BRUSSELS (AP) — A European diplomat says that talks with private creditors to cut Greece's massive debt pile are unlikely to conclude before a summit of EU leaders next Monday, Jan. 30.
The diplomat said Monday that although a deal was "at reach", the outstanding issues had to be "fixed at the highest level." The person spoke on condition of anonymity because the negotiations were ongoing and confidential.
Greek and banking officials said over the weekend that important progress was made in talks to cut Greece's debt by some euro100 billion ($129 billion).
The eurozone wants banks and other financial firms to voluntarily swap their old Greek bonds for ones with half the face value.
But disagreement remains over the interest rate Greece will have to pay on the new, lower-valued bonds.
THIS IS A BREAKING NEWS UPDATE. Check back soon for further information. AP's earlier story is below.
PARIS (AP) — European finance ministers will try on Monday to give new momentum to talks on a Greek debt relief deal that is crucial to avoid a default but remains elusive due to disagreements with the country's private creditors.
A deal would see Greece's debt load lightened by about euro100 billion ($129 billion) by having the creditors swap their Greek bonds for new ones of a longer maturity and potentially lower interest rate.
Germany, which is heavily involved in the negotiations because it pays for most of Greece's bailout, is leading a push for the new bonds to pay lower rates than the creditors are currently willing to accept.
The French and German finance ministers, Francois Baroin and Wolfgang Schaeuble, were holding talks in Paris before a meeting with their eurozone counterparts later in the day in Brussels.
Greek officials say negotiations on the private debt writedown are continuing over the phone, while no appointment has been set yet for new face-to-face talks this week.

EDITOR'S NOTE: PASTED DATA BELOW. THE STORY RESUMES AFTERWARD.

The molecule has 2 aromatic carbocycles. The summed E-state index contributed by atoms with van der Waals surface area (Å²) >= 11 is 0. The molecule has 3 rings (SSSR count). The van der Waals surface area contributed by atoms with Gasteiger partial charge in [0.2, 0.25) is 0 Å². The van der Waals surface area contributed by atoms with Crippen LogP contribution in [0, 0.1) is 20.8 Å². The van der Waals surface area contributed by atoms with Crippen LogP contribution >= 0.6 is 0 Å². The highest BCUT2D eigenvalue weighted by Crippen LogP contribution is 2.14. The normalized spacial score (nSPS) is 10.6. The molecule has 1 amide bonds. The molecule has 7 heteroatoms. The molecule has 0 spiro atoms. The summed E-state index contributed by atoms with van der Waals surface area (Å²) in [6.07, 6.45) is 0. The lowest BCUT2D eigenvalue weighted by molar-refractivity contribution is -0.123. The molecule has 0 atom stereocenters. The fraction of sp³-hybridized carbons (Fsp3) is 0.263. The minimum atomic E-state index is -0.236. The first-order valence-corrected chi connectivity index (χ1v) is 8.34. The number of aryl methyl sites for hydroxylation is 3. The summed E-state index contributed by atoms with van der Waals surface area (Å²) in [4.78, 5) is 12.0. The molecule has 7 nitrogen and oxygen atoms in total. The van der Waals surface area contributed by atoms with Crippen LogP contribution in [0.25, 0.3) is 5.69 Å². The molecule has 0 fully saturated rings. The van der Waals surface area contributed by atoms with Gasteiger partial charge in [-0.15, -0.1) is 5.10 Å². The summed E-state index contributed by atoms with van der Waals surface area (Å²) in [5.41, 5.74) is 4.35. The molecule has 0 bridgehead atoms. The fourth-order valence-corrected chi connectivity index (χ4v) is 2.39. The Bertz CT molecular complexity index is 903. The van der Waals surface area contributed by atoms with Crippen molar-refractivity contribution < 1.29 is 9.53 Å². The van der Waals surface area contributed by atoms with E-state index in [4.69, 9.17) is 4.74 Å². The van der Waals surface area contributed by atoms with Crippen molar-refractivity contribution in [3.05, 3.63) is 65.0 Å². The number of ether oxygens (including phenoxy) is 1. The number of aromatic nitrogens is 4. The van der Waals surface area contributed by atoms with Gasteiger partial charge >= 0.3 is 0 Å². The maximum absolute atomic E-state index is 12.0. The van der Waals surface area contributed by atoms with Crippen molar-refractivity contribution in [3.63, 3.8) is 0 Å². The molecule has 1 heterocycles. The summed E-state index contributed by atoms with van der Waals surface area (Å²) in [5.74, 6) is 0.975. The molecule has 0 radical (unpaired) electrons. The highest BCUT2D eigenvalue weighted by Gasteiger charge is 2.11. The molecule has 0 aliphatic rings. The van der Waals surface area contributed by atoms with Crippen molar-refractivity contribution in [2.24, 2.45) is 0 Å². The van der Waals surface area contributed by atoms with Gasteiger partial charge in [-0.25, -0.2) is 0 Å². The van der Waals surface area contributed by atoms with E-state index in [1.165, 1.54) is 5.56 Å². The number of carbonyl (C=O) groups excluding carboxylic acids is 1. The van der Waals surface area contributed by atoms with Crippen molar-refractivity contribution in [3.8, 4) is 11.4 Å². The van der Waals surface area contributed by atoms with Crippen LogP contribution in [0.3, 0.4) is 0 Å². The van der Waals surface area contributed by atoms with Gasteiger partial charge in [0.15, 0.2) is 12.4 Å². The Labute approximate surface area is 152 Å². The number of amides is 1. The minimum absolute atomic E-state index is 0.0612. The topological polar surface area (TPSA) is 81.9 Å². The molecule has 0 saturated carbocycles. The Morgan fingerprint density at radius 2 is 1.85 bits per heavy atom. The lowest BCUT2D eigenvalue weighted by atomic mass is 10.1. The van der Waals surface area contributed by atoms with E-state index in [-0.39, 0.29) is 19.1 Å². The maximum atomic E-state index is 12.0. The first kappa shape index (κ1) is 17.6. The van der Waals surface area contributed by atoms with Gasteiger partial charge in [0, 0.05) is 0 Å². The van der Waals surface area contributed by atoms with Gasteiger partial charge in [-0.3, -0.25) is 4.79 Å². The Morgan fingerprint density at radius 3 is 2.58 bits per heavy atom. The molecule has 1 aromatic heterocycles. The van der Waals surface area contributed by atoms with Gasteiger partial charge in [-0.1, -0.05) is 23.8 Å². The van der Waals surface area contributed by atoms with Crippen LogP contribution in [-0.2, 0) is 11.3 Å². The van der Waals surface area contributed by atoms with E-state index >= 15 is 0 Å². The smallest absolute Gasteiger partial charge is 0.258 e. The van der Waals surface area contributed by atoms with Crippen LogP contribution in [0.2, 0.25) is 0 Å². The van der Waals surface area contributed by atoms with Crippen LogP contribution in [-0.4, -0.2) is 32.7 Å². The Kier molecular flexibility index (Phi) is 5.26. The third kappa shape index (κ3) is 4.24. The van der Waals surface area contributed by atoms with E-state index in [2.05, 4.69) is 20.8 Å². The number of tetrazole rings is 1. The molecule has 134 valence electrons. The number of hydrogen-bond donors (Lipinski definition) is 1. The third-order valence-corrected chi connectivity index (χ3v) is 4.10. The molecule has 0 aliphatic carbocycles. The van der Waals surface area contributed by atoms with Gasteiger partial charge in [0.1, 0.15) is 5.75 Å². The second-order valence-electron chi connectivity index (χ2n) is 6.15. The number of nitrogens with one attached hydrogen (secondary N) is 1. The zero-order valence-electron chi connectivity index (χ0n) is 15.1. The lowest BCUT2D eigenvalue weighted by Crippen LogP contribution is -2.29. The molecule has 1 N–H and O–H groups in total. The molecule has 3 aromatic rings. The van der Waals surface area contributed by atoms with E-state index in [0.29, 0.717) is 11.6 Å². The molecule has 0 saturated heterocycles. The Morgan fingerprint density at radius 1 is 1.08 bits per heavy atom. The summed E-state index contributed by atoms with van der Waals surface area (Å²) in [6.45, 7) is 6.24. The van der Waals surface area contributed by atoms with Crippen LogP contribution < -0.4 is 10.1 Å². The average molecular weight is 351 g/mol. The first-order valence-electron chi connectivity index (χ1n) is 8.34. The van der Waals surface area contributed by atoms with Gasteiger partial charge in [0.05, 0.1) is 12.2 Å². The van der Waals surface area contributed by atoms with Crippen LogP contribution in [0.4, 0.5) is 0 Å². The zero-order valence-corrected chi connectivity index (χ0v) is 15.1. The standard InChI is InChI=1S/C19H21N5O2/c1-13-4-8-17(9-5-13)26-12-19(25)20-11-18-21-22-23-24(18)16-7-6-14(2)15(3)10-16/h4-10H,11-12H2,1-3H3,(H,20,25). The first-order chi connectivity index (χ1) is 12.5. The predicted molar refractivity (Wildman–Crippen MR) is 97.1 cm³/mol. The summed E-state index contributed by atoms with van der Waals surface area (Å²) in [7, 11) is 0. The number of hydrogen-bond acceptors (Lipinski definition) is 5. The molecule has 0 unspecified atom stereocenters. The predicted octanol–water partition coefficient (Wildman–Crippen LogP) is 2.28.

Last week, representatives of the country's private creditors held three days of intensive talks with Greek Prime Minister Lucas Papademos and Finance Minister Evangelos Venizelos on the bond swap, which is officially called-Private Sector Involvement, or PSI.
The negotiations had been due to resume Saturday, according to Greek officials. But Charles Dallara, managing director of the Institute of International Finance, which is handling the talks on behalf of banks and other private holders of Greek government bonds, left for a "long-standing engagement" in Paris on Saturday.
Dallara told The Associated Press over the weekend that he is "constantly talking by phone" with Greek officials and that the talks are "coming together."
The IIF's legal and financial advisers are still in Athens working on several "outstanding issues" with Greek officials and Dallara will return "as needed," a spokesman said.
On Sunday, Dallara was quoted by private Antenna TV as saying he had presented Athens with "the best possible" proposal on the debt writedown, and that "the main pieces are in the puzzle."
"I believe the elements now are in place for a historic voluntary PSI deal. It is a question now really of the broader reaction of the European official sector and of course the IMF to this proposal," he said.
Having the creditors accept the deal voluntarily would avoid the payout of insurance on the restructured bonds. The EU and IMF are trying hard to keep it a voluntary deal, but Dallara suggested their demands were pushing the limits of what the private creditors could consider voluntary.
"Our offer that was delivered to the Prime Minister is the maximum offer consistent with a voluntary PSI deal," he added. "We are in a crossroads. Either we choose a voluntary debt restructuring (or) the alternative is to choose the path of default."
Dallara said he was "quite hopeful" that common ground can be reached "in the very, very, very short term."
The writedown is a key part of Greece's second international bailout, agreed in October but not yet finalized. Since May 2010, the country has been surviving on a first euro110 billion ($142 billion) batch of rescue loans agreed on condition of deep spending cuts and sweeping public sector reforms.
Debt inspectors from the EU, the European Central Bank and the International Monetary Fund — collectively known as the troika — will be meeting government officials in Athens this week on the course of the austerity program. Without approval from the troika, Greece will be cut off from its rescue loan lifeline, which would force it into a messy default on its debts in late March and — most likely — abandon the euro.
Paphitis contributed from Athens.